For now I have given up wrapping the finger – the doctor indicated it was pointless, and the mobility is about he same regardless; the finger swells without it, but the wrapping keeps it from flexing much anywise. And by "keeps it from flexing much", I mean "in neither case can I get the tip of my pinkie finger past the distal interphalangeal joint of my ring finger… on a good day". I cannot make a fist, I cannot properly grip a pistol, typing is still a bitch, and the PIP joint is bigger than any joint on my middle finger.

Oh, and the real kicker in all this? The doctor telling me, emphatically, that I can "live with it". His exact words were something along the lines of, "If it is not something we can mechanically fix, or some kind of disease we can treat, you can live with it." That is all good and well, except we literally do not know what is wrong any more, apparently.

And that is… well, that. Doctor 3 was the last driveable doctor who appeared to be any good and would bother conversing with me from a distance, and it is simply not feasible for us to fly out to another doctor for a diagnosis, fly back for a consult, and fly back again for the actual surgery. Yeah, I will stop whining now and crawl back in my hole.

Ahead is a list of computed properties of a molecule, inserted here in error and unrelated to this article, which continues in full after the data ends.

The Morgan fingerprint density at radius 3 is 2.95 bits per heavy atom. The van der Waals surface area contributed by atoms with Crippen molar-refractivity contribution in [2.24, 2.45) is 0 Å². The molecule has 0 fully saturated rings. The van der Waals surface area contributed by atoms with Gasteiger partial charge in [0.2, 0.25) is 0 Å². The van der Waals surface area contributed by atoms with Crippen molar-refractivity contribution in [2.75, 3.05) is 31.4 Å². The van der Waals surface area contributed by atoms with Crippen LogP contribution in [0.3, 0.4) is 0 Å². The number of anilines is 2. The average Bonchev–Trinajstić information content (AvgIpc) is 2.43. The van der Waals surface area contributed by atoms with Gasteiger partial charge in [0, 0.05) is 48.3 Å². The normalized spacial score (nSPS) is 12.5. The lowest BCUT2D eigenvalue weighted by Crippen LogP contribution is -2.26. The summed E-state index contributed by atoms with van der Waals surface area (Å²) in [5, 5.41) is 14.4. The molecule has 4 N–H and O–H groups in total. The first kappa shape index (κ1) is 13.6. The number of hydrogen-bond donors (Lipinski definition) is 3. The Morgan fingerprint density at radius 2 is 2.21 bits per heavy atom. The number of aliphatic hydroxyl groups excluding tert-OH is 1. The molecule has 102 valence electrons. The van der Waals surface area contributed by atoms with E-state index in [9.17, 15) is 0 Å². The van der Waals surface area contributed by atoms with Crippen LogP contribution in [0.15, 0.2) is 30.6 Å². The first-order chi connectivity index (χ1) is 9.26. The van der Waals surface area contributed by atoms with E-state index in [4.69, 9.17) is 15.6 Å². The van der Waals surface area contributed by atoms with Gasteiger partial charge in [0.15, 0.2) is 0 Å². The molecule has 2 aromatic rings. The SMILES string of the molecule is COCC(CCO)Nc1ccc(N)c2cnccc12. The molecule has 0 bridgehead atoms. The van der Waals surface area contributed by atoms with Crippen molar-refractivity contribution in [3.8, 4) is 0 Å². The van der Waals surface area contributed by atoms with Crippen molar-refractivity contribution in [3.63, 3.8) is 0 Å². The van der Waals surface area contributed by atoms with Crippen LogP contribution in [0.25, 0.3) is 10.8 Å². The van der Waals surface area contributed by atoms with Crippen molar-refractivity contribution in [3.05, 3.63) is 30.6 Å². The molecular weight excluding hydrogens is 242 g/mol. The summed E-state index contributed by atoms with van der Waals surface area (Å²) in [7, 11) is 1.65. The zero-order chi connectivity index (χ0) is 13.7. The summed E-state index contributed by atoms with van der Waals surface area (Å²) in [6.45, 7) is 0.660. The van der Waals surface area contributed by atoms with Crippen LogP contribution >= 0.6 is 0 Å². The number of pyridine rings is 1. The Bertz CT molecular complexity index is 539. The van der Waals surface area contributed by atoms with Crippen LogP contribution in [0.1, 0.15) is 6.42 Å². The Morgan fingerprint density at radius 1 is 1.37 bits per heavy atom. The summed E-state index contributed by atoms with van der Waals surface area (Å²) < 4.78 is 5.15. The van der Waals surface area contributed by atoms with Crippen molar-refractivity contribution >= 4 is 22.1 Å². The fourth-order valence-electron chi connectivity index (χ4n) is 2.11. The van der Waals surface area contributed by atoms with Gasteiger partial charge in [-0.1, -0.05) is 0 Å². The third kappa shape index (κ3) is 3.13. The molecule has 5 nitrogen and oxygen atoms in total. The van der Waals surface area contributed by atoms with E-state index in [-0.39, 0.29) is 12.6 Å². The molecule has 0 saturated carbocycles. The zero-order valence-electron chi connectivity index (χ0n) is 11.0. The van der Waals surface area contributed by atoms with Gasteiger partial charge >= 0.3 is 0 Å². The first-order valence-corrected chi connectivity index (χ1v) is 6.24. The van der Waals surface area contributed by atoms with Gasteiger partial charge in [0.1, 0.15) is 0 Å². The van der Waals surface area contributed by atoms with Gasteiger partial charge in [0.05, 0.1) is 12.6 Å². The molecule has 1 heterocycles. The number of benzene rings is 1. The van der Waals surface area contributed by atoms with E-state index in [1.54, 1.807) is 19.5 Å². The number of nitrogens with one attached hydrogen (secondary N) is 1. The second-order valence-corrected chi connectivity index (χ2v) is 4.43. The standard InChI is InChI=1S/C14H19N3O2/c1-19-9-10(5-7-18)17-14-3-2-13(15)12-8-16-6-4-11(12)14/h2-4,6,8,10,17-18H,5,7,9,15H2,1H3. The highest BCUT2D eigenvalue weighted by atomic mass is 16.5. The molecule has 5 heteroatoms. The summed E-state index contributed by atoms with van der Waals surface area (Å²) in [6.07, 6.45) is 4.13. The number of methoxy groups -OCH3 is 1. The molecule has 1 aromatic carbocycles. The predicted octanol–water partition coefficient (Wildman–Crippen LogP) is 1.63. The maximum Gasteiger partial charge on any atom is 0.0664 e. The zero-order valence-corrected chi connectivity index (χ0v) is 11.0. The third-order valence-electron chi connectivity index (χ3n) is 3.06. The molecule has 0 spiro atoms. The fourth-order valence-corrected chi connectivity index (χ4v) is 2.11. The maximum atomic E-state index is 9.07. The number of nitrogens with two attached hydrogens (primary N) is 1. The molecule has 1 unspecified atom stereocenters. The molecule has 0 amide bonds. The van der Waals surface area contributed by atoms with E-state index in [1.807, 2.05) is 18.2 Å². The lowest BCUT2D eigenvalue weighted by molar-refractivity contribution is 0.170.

11 comments to not a good enough balance

  • Man, that sucks. And I know I ask this pretty much every time, but what would happen if you just had them take the dang thing off? It doesn’t seem like you’re getting anything but pain out of it, and if they can’t fix it, at least you’d have a way to tell stories like “Oh that? That was from the time I saved a bus full of children from a rampaging grizzly.”

  • Swami Rabbitima

    Louis CK’s story – kind of along the lines of yours…(LANGUAGE WARNING)


  • Volfram

    @ bluesun: I was thinking this but not willing to say it. Perhaps a candidate for a robo-finger.

  • @ bluesun: Given that your pinkie can account for between 25% and 40%, depending on person, of your grip strength, I am still bitterly clinging to the notion that I will be able to get it to work right again. I am hoping a more… normal… method of determining an infection – like, say, sticking a needle in the joint and pulling some fluid, rather than slicing everything up – might answer some questions. I have no idea.

    @ Swami Rabbitima: Wow. That was pretty much exactly the conversation I had with my doc… only I am 30. Fuck.

    @ Volfram: So far, my understanding is that prosthetic fingers are… less impressive.

  • Volfram

    @ Linoge: hence why I was happy Bluesun said it first. We’re at least 5-10 years away from viable replacements on things like fingers.